When looking back at the past decade of television, there's no doubt that a dominant theme is male antiheroes: Breaking Bad's Walter White, Mad Men's Don Draper, and the granddaddy of them all — The Sopranos' Tony Soprano. The drug kingpin, philandering advertising executive, and New Jersey mobster are all "difficult people" — and all male. That, specifically, is what makes Julie Klausner and Billy Eichner's sitcom Difficult People so important: It promises to give us hilarious "antiheroes" that are not straight white men. This is an exciting entry into a growing trend of richer roles for women, in both comedy and drama.
While there have been shows with strong female protagonists, they are more often than not "good," aspirational, and pure — and, most importantly, not entitled to the same rich psychological portraits that males on TV get. Recent shows have pushed against the unfair expectations of women on TV (which are much like the unfair expectations of women in real life) and have began giving us psychologically complex and exciting antiheroes. This is apparent in both comedy and drama: comedies like Girls, and now Difficult People, portray women behaving badly, being rude and speaking their minds — in other words, they show women being human.
Of all the many shows that are on television right now, many of them have female protagonists who have pushed the boundaries and advanced for a richer characters for women on TV.
Check out the Difficult People trailer here, and the other great "difficult" females of television.
Hannah Horvath, Girls
The premiere of Girls is what prompted the conversation about likability, and society's expectations of female characters. People were critical of Hannah's selfishness and immaturity, which nobody said about the protagonist of another show which followed a bunch of predominantly male, superficial friends in New York: Seinfeld.
Gretchen Cutler And Lindsay Jillian, You're the Worst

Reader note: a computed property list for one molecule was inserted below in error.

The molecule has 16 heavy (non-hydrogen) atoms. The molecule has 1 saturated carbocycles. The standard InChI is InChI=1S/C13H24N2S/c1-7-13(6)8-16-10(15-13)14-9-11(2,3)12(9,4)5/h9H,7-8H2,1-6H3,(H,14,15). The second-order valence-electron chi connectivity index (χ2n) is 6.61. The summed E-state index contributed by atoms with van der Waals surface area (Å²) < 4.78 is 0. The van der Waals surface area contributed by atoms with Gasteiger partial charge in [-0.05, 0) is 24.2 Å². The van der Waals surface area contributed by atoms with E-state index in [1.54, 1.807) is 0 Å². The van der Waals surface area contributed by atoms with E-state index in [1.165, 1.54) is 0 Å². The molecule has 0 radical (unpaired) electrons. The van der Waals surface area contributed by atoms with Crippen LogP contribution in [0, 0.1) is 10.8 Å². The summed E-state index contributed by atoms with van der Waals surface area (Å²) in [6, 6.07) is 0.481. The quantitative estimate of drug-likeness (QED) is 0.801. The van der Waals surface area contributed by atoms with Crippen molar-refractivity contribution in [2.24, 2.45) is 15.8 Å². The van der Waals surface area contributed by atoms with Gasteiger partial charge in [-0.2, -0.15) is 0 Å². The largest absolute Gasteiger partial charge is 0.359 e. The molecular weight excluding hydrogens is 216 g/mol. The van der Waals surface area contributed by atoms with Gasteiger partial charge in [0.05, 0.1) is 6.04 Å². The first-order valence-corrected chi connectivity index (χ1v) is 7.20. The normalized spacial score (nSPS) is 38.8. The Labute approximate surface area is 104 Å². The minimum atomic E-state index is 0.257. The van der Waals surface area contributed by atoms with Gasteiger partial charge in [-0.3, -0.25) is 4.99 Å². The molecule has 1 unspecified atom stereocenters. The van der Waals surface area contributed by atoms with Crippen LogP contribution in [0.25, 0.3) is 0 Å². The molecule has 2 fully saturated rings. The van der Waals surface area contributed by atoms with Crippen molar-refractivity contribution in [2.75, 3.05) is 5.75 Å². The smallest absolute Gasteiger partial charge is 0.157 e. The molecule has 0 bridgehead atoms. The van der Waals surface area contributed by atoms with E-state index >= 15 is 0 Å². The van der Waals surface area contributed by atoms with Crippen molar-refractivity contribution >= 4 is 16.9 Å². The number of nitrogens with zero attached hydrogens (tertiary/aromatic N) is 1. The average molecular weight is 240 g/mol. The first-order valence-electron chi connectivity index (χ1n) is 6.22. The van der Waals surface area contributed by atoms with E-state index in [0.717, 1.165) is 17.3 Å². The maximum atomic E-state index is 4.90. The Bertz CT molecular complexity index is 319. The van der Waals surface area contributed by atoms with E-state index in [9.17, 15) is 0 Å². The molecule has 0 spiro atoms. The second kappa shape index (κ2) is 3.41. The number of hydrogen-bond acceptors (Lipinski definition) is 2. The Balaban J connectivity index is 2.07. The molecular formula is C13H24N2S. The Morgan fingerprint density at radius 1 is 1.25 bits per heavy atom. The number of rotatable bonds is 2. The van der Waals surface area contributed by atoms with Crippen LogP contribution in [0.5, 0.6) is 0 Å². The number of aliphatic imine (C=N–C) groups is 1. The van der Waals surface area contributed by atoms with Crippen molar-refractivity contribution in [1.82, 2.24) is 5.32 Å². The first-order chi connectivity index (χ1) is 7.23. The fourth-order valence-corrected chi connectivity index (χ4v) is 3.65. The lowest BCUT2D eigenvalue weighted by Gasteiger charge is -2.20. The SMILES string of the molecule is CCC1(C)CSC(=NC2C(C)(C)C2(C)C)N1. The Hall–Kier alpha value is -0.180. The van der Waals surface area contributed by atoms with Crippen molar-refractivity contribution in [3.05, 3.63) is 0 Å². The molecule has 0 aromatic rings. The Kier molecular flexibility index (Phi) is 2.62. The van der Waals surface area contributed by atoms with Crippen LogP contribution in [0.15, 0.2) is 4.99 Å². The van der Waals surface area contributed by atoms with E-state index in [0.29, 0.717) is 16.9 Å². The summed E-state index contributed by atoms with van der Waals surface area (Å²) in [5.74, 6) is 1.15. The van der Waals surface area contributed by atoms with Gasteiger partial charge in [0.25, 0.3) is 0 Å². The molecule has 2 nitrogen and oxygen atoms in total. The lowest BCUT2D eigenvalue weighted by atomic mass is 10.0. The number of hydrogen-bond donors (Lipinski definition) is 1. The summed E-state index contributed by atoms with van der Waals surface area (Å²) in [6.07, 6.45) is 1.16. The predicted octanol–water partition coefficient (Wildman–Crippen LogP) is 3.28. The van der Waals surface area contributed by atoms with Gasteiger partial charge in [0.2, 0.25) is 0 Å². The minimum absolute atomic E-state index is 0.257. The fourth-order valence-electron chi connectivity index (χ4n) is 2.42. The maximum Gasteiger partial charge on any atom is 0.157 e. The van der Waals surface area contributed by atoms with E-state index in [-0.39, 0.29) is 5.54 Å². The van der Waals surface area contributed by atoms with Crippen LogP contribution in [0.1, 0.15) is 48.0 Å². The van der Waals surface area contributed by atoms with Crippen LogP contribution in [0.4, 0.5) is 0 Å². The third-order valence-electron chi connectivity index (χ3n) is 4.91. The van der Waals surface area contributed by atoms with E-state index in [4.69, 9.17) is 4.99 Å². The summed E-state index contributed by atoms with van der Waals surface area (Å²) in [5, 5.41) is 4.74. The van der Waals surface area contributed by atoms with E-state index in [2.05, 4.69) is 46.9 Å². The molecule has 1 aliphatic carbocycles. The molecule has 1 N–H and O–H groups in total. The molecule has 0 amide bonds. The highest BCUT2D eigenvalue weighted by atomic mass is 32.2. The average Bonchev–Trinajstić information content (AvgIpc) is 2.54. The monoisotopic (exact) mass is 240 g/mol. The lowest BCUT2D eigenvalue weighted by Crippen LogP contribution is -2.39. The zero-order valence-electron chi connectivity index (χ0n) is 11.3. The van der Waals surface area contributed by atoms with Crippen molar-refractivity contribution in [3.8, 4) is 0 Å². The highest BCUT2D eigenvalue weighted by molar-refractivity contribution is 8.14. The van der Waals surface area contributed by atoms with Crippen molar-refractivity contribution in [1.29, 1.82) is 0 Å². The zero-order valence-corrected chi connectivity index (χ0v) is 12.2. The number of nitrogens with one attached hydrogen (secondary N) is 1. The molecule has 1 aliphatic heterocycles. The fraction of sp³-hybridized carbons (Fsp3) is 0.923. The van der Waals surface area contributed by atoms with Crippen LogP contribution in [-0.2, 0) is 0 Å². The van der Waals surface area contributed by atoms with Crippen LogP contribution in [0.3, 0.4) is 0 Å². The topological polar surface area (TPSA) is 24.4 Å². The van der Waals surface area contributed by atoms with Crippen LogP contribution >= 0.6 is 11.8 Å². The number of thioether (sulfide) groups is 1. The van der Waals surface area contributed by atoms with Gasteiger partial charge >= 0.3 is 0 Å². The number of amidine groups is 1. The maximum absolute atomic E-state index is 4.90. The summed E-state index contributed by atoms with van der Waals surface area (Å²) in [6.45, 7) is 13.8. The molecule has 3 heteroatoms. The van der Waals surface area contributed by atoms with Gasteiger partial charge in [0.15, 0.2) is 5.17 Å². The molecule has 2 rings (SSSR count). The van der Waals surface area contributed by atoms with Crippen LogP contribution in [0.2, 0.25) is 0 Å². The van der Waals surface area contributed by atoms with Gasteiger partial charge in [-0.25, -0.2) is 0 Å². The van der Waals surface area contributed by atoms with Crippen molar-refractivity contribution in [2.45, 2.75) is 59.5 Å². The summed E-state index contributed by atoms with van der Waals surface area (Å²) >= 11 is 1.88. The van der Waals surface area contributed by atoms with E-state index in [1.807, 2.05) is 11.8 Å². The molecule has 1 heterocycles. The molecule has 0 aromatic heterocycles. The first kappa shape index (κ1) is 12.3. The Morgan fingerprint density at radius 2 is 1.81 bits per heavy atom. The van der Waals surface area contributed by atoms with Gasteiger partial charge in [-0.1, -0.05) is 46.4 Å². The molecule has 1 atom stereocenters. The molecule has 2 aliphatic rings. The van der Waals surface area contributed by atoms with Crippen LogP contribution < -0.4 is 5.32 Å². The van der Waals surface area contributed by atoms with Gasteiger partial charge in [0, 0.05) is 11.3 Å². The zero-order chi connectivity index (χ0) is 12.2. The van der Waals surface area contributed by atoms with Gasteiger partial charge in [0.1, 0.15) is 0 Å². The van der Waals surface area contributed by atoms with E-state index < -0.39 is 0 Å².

Commitment-phobic, immature, and — yup — selfish, Gretchen is one of "the worst" people that the title refers to, which is precisely why I love her. The flighty and vain Lindsay is also a terrible role model for the way she treats her husband, but it's never over-the-top — instead, it's honest.
Piper Chapman, Orange Is The New Black
Season 3 of OITNB was all about Piper's transition to full-on manipulative villain, which is a far cry from where she started as a fish-out-of-water in prison. Orange is the New Black shows a wide range of women displaying a wide range of behaviors, and it's always, always honest.
Rachel Goldberg, UnREAL
Manipulative, ambitious, and struggling with mental illness, Shiri Appleby's Rachel on UnREAL is the female antihero on a drama that we've been waiting for. There are moments I agree with her actions — and others when I really, really don't. That's the beauty of the show: the characters are complex and corrupt. (It's sort of ironic that the most "real" female characters on TV this summer are on a show called UnREAL, isn't it?)
Selina Meyer, Veep
Crude, power-hungry and "unladylike," President Meyer is not somebody you'd want as your bridesmaid — which is precisely what makes her an incredible character.
Annalise Keating, How To Get Away With Murder
Professor Keating would not be defined as "likable" in the traditional sense because she is not morally pure or compassionately motivated — but that's precisely what makes her one of the most compelling characters on television. Keating is a lawyer through and through: inspired by the challenge, not the client.
Valerie Cherish, The Comeback
She's not exactly your lovable goof like Phoebe Buffay. You don't want to be friends with her. Valerie is out of touch and incredibly vain, as the comeback of The Comeback showed us.
It's no coincidence that the Emmy nominations for Outstanding Actress in both comedy and drama honor characters like Selina, Annalise, and Valerie. The roles for women are getting deeper and more interesting — something that's hopefully indicative of a growing trend.
Images: Getty Images (1), Giphy (6), FX (1)